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Larry Holmes Challenged Me to a Fight (I Declined)

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  • Larry Holmes Challenged Me to a Fight (I Declined)

    Click image for larger version  Name:	holmes2.PNG Views:	0 Size:	277.7 KB ID:	21438

    By Arne K. Lang

    “Mama always said, life was like a box of chocolates. You never know what you’re gonna get,” said the Tom Hanks character Forrest Gump in the movie of the same name. I always think of that famous line when I pop into a local boxing gym and chance upon an interesting person I had never formally met and never expected to find there. It actually happens quite frequently. For a boxing writer, it’s one of the nice little perks about living in Las Vegas.

    The Bones Adams gym is the closest gym to my house. I could walk there, if need be, but prefer to detour there on one of my daily bicycle rides. The gym sits deep behind an iron gate that is almost always locked, but for those that are privy to the entrance code it is the most welcoming gym in the city.

    I popped in yesterday afternoon and who should I find there but none other than Larry Holmes. He was there at the behest of Don King and King’s chief lieutenant Stacey McKinley to size up Trevor Bryan who defends his WBA secondary heavyweight title against Daniel Dubois on June 11.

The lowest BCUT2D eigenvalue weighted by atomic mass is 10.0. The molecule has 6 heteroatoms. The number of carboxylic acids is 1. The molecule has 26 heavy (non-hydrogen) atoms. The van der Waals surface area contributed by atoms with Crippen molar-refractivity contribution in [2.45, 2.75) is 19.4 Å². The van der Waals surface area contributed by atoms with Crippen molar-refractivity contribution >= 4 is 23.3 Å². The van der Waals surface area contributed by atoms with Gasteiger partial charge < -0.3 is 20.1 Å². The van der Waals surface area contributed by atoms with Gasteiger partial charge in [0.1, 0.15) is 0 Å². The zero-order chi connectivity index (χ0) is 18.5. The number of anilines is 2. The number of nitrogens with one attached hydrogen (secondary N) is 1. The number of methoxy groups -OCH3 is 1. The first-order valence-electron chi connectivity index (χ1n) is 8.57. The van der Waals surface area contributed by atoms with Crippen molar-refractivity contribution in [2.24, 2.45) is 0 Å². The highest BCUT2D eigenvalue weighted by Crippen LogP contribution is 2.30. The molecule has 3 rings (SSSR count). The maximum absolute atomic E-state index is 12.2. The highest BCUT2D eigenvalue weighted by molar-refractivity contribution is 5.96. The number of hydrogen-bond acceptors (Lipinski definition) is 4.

“No cheering in the press box” is the admonition that is writ large in the canon of sports journalism. In other words, don’t get emotionally attached to the athletes that you cover. But that’s easier said than done and my favorite boxer of all time is Larry Holmes.

    Larry Holmes turned pro in 1973 at age twenty-three and captured the world heavyweight title five years later with a razor-thin decision over Ken Norton. He needed a big 15th round to pull that fight out of the fire and the expectation was that his reign would be brief, but he fooled us; he just kept winning and winning. Holmes’ final record, 69-6, included a 21-6 mark in bouts sanctioned as world title fights. The first two of those six setbacks, coming at the hands of Michael Spinks after Larry had advanced his record to 49-0, were controversial.

    Larry Holmes wasn’t flashy in the ring; he was methodical. To say he was my favorite boxer misses the point. He was my favorite ring personality; the person that I most admired among those that happened to box and do it well.

    When I first started covering boxing, I was very conscious of the fact that I wasn’t in the same league as the reporters from the major metropolitan dailies. I was deemed worthy of a press badge only because the PR people at the hotels took care of the local guys and I was a local guy with a small footprint in radio and in one of the weekly rags.

    The fighters at the top of the food chain had their own PR people who culled the herd, so to speak, giving a small cadre of “A list” writers access to their clients in settings more intimate than a formal press conference. The fighters themselves came to know which members of the media were most useful to them and acted accordingly.

    And that is why I became a big fan of Larry Holmes. He didn’t compartmentalize; he treated everyone the same. He wanted to vent after his first fight with Spinks and invited everyone crowding around him up to his suite in the Riviera Hotel. In that cramped space we were all “A list” guys.